I Kings 5:1-18

I Kings 18 is intended to communicate to us the greatness of King Solomon and his reign.  We are given all kinds of numbers and logistics and details showing the massive scale with which Solomon approached the task of building the Temple.  Solomon thought and planned on a grand scale, building one of the great temples of the ancient world for the worship of the supreme God of the universe. But, all this glory and majesty did not come without a price.  Huge amounts of grain and other goods had to be sent out of the country in payment for the cedars of Lebanon, as well as a significant number of people whom the ESV calls “forced labor”.  Israel was getting a lot, but they were also paying a lot.  The burden on the people was significant enough that, when Solomon died many years later, the first request the people made of the new King was that these burdens be lifted.

Can God be glorified by the grand scale of some building project done in His name?  We Americans tend to be practical people, viewing extravagant architecture as a waste of resources and money.   Build it as cheaply as it can be done, we say.  Give the job to the lowest bidder is our motto.  But there is a sense in which we can and do make statements about God in our buildings and in all that we do in life.  Giving God our best should indeed be reflected in how we build our Churches and other structures that pertain to our God.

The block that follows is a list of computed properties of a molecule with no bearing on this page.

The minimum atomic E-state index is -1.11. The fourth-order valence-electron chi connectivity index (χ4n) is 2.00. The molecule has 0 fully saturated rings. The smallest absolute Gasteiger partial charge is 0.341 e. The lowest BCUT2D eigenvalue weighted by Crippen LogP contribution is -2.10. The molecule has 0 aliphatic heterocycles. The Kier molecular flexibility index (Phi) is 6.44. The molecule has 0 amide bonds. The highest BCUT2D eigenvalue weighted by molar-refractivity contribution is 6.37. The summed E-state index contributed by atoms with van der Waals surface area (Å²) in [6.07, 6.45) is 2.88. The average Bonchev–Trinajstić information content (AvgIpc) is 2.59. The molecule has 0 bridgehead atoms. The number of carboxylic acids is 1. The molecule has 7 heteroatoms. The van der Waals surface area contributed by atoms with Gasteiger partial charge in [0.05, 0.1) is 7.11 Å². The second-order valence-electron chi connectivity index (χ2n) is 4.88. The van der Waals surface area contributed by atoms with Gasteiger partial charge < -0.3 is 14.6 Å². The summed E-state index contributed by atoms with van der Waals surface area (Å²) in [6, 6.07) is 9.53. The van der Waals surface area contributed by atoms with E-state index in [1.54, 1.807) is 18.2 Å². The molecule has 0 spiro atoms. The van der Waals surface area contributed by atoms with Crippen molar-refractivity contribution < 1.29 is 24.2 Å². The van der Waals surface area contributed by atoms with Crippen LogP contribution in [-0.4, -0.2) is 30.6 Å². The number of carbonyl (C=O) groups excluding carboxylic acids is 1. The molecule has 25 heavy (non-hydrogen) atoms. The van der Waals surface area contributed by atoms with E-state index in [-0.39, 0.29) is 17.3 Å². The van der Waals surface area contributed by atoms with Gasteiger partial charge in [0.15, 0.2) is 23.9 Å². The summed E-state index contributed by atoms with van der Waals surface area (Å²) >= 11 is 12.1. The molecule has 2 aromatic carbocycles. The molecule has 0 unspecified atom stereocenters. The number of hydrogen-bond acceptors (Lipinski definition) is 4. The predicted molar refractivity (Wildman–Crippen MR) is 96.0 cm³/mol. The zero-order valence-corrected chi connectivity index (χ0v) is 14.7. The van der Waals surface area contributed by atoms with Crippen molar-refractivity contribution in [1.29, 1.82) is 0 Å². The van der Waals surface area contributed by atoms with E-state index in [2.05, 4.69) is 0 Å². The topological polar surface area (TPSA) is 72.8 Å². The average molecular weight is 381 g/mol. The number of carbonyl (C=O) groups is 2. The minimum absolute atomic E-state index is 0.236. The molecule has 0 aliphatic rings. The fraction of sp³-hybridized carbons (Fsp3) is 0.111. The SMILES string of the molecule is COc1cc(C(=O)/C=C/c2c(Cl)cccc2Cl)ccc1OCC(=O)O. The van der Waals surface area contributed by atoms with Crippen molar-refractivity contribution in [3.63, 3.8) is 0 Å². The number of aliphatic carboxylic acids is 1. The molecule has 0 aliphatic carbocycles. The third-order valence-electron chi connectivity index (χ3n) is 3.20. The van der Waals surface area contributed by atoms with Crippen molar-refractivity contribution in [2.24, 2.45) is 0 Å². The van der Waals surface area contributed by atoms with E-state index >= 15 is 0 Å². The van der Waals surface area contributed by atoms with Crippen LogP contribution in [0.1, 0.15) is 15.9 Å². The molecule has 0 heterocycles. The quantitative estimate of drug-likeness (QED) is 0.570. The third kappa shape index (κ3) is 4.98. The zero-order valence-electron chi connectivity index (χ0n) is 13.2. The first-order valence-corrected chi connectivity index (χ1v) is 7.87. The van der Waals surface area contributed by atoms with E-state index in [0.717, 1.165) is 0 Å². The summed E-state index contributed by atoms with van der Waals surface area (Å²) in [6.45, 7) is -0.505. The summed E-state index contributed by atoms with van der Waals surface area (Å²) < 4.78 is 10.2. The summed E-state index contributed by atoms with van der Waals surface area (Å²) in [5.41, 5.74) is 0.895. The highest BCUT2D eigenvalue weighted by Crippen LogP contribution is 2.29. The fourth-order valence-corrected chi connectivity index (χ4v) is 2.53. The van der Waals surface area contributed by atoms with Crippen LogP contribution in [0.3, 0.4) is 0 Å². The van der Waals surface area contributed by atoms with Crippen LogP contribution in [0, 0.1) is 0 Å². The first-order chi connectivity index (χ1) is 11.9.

But, it is a sad truth that, though this grand Temple was to bring glory to God, many years later it would be ruined and torn down as a sad testimony to the unfaithfulness of God’s people.  And, in the same way, the great Cathedrals of Europe, built to speak of the cross and to bring glory to God, now also stand empty, many  of them being more a museum than a place of worship.  This, too, speaks of the unfaithfulness of God’s people. Great buildings can indeed speak a great message, but nothing can replace a heart devoted to God, whether it be in a palatial Temple or in a humble shack.

Pastor Bob